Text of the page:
• Really good points, as always. And gives me an idea: an official “ranking” (from EVObsession/CleanTechnica) of Big Auto’s EV efforts. Of course, would be subjective, but fun, and people love rankings. 😀

      I am curious if BYD can break into other car markets at some point. With the electric buses alone, though, it looks ready to take a huge chunk of the new bus market.

      • neroden

        The bus market is sooo much leaner and faster-moving, which is odd!

        In China there are multiple electric bus companies already, but only BYD is trying to crack the American market. Facing competition from BYD and Proterra, New Flyer promptly produced a solid battery-electric bus (I’ve ridden it, it’s very nice). Volvo is the laggard but seems to also be making a serious entry.

  • Dragon

    There is probably a lot of unwillingness to move out of their comfort zone at many car companies, but I think there’s another big factor at play. Namely that traditional cars, especially SUVs, have much higher profit margins. EV margins are narrow to begin with and, more importantly, they need much less maintenance. A big part of car-company profits is gouging customers for inspections and maintenance at dealerships and selling expensive OEM parts.

    The big question in my mind is why is Toyota spending millions pushing fuel cell cars and selling them at a huge loss? Certainly not because they’re sticking to their ICE or hybrid comfort zones. I thought maybe fuel cell had some sort of extra maintenance cost Toyota could profit on, but this NREL study of battery vs fuel cell forklifts pegs the maintenance cost about the same:
    http://www1.eere.energy.gov/hydrogenandfuelcells/pdfs/fuel_cell_mhe_cost.pdf

    So I don’t know. Unless Toyota is grabbing a percentage of the sale of the hydrogen fuel (which should be a nice big profit stream), I can only think that they truly believe fuel cells will dominate the market eventually and they really want to corner it. OR they want to dangle FCEV as the perfect car of the future for as long as they can to reduce interest in EVs and keep up their ICE sales as long as possible. OR Toyota’s friends in the natural gas industry are bribing them to create a market for natural gas hydrogen production.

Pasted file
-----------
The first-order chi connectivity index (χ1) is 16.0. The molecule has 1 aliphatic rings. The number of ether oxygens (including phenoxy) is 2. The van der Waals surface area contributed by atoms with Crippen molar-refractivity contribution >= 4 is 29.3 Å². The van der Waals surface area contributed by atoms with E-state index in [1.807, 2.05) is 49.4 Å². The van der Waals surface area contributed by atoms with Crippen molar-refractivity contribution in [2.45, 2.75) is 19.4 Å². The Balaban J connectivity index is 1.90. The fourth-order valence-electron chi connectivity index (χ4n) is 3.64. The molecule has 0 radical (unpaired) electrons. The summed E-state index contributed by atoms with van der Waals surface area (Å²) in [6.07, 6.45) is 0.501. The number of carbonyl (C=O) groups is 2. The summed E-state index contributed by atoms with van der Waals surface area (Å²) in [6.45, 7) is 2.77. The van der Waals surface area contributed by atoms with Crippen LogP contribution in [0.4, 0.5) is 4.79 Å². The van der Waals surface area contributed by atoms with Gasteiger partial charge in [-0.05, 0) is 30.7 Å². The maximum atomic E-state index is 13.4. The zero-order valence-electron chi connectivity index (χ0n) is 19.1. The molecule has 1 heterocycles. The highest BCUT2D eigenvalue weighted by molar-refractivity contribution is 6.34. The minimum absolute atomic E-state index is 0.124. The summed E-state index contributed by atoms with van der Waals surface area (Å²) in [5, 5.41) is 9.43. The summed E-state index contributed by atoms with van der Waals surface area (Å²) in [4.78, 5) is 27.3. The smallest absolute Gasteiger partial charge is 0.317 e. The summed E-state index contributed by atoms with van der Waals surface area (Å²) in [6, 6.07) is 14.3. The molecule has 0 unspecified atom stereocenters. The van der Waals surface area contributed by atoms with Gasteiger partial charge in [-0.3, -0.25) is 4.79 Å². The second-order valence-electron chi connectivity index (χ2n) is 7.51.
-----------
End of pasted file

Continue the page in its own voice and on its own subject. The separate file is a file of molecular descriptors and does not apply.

• Worth another article… you practically wrote one. 😀

  • Epicurus

    If companies like GM and Nissan are not even going to advertise their terrific plug-in products, Obama should. The biggest sales point is the hundreds or thousands of dollars these vehicles save per year in fuel costs depending on how many miles one drives per year. “Filling up” one is like paying anywhere from 50 cents to a dollar a gallon of gasoline depending on what one pays for electricity. The side benefits are cleaner air and water, and, most important to rightwingers, starving most of America’s enemies without firing a shot–terrorist groups, Iran, and Putin–all of whom depend on oil revenue for their existence. Bumper sticker ideas: “Starve America’s enemies. Buy a plug-in car” and ” ‘Fill up’ for a $1 a ‘gallon’ or less: buy a plug-in car”

    • Yeah, the advertising as been horrible. Would love to see some much better ad work from the leaders at least (Nissan, GM, BMW)…

      • Epicurus

        Imagine how many people would be flocking to the dealerships if they just advertised how many hundreds or thousands of dollars one could save per year just in fuel costs.

        They don’t want to do it.

  • Zach -I think you are being too kind to big auto. The #1 reason they aren’t on
    the EV path is the lost revenue that the ICE generates from parts and service at both the factory and the dealer levels.

    • My assumption is that’s the #2 reason… or part of this “#1” reason. But I don’t really know, and you could very well be right.

      • Either way the result is the same – hinder the wide spread adoption of the EV